Should I run a game?
I’m more of a world-builder and game designer than I am a GM. I’ve certainly run games before, and most of them have been fairly successful, but I get a lot more satisfaction out of creating (or modifying) a setting and planning a game than I do out of actually running it. The social aspects of running a game are fine. I like playing host.
I think part of my issue is a strong belief that the PCs should be the protagonists of the story and at the center of the narrative. If I’m GMing, then I’m going to be pushing that… which, to some degree, means that what I’m doing is playing support. Sure, it is necessary support… but I’d rather be in the starring role. I want to be a player in my own games, yet that way lies madness… and, I am certain, a poor experience for everyone involved.
All this comes from my inkling that I should GM a game. Kenneth, who is running the Dresden Files game I’ve been playing in, has asked me a couple of times if I’d be interested in running Shadowrun.
Now, I like Shadowrun well enough, but I don’t have an encyclopedic knowledge of the setting and timeline, so I said that if I ran it, it would be in a somewhat variant/abstracted setting. This idea, of course, took root in my brain and sent out tendrils. I now have an idea for a setting that I can best describe as a post-apocalyptic Shadowrun/Unknown Armies hybrid… with high-tech corporate arcologies separated by wastelands infected by wild animistic/memetic magic. I find the setting compelling, but should I run a game based in it?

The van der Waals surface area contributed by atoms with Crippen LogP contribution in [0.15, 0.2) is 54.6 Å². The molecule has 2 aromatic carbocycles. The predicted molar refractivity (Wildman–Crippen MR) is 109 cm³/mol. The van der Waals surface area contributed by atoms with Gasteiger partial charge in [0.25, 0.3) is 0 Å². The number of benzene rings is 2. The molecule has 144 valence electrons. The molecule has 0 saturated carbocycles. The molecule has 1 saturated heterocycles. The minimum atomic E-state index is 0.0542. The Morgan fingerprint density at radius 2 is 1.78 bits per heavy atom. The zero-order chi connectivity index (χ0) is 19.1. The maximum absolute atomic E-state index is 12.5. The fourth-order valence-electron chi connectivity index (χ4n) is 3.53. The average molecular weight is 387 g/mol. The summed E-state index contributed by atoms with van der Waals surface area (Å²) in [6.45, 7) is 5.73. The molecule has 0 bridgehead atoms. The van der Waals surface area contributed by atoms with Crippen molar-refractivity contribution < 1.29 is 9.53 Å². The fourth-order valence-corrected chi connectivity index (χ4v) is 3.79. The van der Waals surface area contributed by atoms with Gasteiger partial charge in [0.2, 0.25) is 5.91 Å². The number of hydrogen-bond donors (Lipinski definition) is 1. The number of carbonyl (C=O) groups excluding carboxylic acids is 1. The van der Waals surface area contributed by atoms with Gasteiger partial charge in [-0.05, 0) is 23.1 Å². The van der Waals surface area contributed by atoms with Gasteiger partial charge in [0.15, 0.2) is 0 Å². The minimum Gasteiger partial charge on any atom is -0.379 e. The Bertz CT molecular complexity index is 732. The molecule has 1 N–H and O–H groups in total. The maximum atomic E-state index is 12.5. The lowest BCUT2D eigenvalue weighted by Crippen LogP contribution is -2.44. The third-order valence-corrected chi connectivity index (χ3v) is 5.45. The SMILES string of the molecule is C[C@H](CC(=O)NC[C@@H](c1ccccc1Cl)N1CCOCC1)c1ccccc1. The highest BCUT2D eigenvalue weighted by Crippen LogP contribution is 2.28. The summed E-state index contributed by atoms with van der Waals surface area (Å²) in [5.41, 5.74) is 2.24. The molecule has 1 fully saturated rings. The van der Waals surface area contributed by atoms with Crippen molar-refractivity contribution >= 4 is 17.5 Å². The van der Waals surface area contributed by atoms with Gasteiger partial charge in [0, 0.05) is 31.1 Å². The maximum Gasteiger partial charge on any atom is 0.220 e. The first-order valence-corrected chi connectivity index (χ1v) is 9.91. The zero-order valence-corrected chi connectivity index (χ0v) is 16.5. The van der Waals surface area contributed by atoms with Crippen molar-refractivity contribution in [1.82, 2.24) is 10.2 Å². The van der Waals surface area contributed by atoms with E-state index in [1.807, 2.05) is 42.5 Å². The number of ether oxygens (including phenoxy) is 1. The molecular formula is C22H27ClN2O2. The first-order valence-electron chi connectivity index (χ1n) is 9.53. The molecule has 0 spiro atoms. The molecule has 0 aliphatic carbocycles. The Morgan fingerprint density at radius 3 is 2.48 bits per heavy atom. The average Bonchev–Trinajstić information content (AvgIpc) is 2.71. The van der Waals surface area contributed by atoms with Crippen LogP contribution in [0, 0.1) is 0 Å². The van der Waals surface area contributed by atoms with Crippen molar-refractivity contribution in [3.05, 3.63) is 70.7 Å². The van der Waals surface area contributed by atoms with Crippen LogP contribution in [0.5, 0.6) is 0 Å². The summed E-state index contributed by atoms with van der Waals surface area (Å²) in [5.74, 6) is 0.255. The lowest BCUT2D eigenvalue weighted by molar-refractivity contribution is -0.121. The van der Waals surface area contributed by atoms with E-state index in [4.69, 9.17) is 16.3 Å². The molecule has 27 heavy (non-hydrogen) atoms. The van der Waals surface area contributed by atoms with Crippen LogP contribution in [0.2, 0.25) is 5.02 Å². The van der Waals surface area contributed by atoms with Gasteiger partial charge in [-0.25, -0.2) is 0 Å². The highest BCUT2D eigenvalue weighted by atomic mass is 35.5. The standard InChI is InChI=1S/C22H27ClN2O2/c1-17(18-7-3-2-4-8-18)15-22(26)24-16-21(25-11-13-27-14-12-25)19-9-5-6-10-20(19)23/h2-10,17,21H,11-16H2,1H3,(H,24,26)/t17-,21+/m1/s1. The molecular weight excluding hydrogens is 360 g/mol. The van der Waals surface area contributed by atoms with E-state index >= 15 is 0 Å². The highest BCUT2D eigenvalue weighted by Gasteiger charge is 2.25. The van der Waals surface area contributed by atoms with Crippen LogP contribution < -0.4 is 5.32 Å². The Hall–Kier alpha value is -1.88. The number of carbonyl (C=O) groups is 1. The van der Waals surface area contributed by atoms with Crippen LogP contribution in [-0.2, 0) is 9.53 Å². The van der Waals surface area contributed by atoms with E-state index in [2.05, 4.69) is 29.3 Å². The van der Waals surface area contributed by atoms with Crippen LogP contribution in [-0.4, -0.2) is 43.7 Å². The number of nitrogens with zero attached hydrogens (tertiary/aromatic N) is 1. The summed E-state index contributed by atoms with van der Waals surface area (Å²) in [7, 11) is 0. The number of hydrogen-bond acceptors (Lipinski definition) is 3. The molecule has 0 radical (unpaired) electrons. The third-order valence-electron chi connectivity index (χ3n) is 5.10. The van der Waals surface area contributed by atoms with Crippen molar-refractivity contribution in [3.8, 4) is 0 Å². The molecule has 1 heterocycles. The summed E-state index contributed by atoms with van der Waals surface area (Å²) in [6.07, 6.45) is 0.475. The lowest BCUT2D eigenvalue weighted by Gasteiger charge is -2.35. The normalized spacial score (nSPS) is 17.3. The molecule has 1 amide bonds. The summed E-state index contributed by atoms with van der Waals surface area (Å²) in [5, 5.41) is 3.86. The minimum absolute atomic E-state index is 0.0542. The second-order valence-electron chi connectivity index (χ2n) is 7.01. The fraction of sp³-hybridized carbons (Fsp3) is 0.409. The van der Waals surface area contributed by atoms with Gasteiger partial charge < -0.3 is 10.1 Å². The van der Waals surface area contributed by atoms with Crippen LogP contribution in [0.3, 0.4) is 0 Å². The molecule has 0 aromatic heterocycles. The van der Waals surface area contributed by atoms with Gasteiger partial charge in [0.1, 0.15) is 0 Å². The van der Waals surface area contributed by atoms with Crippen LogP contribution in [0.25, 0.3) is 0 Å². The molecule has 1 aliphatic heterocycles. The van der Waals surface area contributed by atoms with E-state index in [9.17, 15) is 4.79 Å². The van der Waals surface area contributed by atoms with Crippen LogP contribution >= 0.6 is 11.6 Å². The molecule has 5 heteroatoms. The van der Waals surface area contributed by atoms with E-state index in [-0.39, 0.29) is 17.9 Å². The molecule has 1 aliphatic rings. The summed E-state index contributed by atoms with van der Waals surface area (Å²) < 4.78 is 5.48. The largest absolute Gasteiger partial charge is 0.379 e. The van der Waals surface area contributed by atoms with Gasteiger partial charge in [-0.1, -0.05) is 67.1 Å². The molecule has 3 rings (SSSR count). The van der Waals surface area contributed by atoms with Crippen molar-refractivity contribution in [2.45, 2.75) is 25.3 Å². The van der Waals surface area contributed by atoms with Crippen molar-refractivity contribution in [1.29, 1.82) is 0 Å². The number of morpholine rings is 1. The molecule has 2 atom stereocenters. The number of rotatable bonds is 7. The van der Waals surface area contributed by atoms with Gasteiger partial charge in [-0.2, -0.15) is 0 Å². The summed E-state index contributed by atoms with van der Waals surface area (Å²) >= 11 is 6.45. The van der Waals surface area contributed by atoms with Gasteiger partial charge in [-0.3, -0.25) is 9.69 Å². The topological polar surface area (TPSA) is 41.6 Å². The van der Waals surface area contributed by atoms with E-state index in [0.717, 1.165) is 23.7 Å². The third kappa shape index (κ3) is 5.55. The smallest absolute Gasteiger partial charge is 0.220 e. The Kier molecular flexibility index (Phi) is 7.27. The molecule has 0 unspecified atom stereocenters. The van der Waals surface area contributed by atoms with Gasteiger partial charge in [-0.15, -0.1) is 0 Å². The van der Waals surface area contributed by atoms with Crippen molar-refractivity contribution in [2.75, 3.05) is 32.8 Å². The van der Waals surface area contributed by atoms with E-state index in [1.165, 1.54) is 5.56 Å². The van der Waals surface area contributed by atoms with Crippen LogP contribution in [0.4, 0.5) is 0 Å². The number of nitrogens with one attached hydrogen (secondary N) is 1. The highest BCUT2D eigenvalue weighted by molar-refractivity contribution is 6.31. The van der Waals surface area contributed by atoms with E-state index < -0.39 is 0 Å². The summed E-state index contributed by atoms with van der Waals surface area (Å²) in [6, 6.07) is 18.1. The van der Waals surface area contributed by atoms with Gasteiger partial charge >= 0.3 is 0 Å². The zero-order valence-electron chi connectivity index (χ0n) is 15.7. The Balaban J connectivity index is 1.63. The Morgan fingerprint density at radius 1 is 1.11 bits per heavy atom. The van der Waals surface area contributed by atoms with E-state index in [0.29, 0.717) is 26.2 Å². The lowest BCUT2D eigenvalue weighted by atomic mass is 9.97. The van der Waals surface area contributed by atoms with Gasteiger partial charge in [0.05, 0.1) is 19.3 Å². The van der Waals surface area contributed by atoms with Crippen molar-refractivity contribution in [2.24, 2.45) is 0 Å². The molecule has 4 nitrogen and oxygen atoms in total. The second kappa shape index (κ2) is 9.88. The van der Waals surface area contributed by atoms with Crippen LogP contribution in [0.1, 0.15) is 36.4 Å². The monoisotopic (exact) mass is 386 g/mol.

To a certain degree, I deal with this by "playing" the role of the setting. It may not exactly be the star role, but it's pretty vital.
But yeah, if you can't sit back and enjoy making the PCs shine, then it may be best for you to organize games that others run.
Yeah. "Playing the setting" can certainly be enjoyable. I think part of my issue is that the set of settings I enjoy creating is larger than the set I enjoy playing. Perhaps the that is part of the trick…